Friday, November 04, 2005

Against Shane Rosenthal's Attack on the Lutheran Teaching About Holy Communion

Josh S., speaking on behalf of someone hesitating between the Reformed and the Evangelical teachings, has asked us all to respond to this critique of the Augsburg Evangelical teaching on the Lord’s Supper. Here are my thoughts for his consideration:

The first big mistake of this critique is right there in the first line: treating the Holy Supper as simply a species of the genus sacrament. The writer goes on to define sacrament according to the Paul's view of circumcision: which is not actually a sacrament, but a typological ritual of the Old Covenant. So right there in the first couple of sentences, we have already assumed that baptism and the Lord's Supper cannot have any more real significance than any OT typological shadow. Sasse already made the point in This Is My Body that Augustine’s idea of sacrament as a sign (something nowhere asserted in Scripture about either baptism or the Lord’s Supper) can have all kinds of pernicious effects if taken too seriously.He then adds later the idea that since the Lord's Supper is like the Passover it must be ontologically similar -- forgetting the fact that the New Testament Lord's Supper is part of the reality of which the Old Testament Passover is the shadow. Shadows and realities are ontologically different.This foundational argument is basically circular, assuming what needs to be proved.

The Biblical argument of 1 Corinthians 10:2-4 is likewise invalid. In that passage, where Paul speaking of Moses and the peregrinations through the desert, he says "the rock was Christ." This is then a use of "is" (actually "was", which as a predicate of someone who is the same yesterday, today, and forever already has an inherently figurative sense, but never mind) which is indeed figurative. Now the use of "is" as figurative demands something very specific: a series of relations between multiple symbols and multiple things being symbolized. For example, one could say, "This bread here, see? This is the body of Christ, this knife here is the cross, and just as I break this bread on the knife, so His body was broken on the cross." In such a case, where something is acted out, or else where a scriptural type has multiple parts, context makes it clear that "is" is being used to identify the various parts in the metaphor. For example, I might say, "This ark is the church, see? And the clean animals, they represent Lutherans, and the unclean animals, well, those represent the Zwinglian blasphemers of the Holy Sacrament." (Sorry, I couldn't resist that naughty little comparison.) But "is" can only be used in this sense if there are multiple symbols in question and you need to know which one "is" (i.e. signifies) Christ’s body (as opposed to this other thing which signifies something else). Since only one thing is in question in the words of institution, it is not rational usage to use the verb "to be" in that way. If Christ wanted to set up a metaphor, he would have done it the other way around: "My body is bread."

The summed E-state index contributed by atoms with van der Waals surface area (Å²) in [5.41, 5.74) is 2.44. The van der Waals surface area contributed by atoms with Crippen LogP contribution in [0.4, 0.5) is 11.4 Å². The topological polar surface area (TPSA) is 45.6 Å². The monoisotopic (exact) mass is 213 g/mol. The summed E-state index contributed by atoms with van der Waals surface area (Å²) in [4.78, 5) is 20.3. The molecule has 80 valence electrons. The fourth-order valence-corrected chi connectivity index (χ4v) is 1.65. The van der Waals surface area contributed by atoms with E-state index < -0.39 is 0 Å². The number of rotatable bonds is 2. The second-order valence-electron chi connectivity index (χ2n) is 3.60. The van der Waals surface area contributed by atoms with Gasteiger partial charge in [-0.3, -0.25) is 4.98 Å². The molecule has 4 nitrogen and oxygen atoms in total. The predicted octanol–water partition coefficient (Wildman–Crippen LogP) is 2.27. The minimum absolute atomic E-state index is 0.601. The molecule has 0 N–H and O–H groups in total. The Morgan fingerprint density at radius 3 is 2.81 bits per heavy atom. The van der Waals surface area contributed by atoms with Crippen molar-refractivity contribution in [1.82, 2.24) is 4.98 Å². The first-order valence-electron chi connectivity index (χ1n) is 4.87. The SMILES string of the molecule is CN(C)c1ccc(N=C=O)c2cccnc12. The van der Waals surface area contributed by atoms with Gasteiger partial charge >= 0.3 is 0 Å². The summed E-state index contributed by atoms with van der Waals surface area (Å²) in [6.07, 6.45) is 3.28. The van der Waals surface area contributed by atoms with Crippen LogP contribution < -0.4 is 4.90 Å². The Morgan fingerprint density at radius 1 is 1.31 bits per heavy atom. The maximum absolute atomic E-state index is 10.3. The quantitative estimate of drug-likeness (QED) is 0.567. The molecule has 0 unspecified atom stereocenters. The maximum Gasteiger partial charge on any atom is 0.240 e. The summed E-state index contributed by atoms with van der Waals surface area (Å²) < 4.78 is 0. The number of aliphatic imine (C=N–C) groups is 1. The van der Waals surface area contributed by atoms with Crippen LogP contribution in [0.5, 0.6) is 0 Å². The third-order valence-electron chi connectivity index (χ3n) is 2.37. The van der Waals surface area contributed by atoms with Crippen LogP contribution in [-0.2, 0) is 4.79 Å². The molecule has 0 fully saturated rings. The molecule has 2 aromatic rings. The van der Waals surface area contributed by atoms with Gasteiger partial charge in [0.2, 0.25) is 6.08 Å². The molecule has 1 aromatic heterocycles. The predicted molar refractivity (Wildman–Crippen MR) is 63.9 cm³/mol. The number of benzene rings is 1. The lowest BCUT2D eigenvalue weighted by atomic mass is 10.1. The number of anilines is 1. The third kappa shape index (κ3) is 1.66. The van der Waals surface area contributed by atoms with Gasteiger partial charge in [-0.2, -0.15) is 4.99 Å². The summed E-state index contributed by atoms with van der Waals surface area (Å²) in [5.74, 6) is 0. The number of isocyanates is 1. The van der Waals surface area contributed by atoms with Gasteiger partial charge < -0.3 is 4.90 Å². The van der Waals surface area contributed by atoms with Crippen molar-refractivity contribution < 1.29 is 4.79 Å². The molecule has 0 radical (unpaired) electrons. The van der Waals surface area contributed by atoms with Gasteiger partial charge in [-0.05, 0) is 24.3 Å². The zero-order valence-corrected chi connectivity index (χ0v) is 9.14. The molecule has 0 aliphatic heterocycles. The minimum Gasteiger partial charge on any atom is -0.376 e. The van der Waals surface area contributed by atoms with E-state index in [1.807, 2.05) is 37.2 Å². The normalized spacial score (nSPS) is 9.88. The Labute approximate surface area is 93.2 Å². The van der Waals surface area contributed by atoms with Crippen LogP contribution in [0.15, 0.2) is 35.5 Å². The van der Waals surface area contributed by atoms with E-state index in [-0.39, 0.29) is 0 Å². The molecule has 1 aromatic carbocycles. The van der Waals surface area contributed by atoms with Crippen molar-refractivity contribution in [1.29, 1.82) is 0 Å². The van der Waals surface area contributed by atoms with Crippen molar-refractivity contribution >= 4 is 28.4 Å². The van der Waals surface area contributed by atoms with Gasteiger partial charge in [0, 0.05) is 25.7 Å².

Much of the rest of the argument is simply guilt by (pseudo-)association. So our division of truly efficacious sacraments from Old Testament shadows and signs is "proto-dispensationalist"? Big deal -- it is abundantly confirmed by Biblical evidence. If admitting that makes me dispensationalist, then good, I'm a dispensationalist.*

The irony is, of course, that dispensationalism came not out of Lutheranism, but out of Reformed Christianity.

And it is not the Augsburg Evangelical church and tradition that boggles at the full truth of the incarnation, or virtually ignores the Ascension, or has spawned a doctrine teaching a set of multiple returns of Christ, or turned the communion of the saints either into some invisible nothing that no one can see or touch, or else divided it in practice into a thousand sects each more pure than the next.

Finally, Shane Rosenthal is also simply ignorant of Evangelical Lutheran Biblical interpretation. When he writes: "Now they argue that we cannot truly feed on Christ unless it is by way of the physical mouth." this clearly a reference to John 6, which Luther himself concluded did not refer to the Lord's Supper (for the reason that baptized infants, etc., certainly are saved without partaking of the Supper, and others who do partake are certainly not saved). The word "cannot" here is a misrepresentation of Lutheran doctrine. "Ordinarily do not" would be the correct formulation, with "ordinarily" understood in the Christian, doctrinal sense of God's appointed means.

As for why it is good, right, and salutary for our Lord to have ordained a way in which we could receive objectively the benefit of His atoning death, just as those in Israel received typologically the benefits of the typological deaths of lambs and bulls, I’ve offered my thoughts here.

*For some arguments that Old-New Testament continuity can be over-emphasized, see here. Also relevant here is Luke 7:28, in light of John 3:5-6, and Rev. 7, which describes the already accomplished number of Old Covenant believers in the Christ to come, and the numberless multitudes who will believe in the Christ already come.

Originally posted at Here We Stand.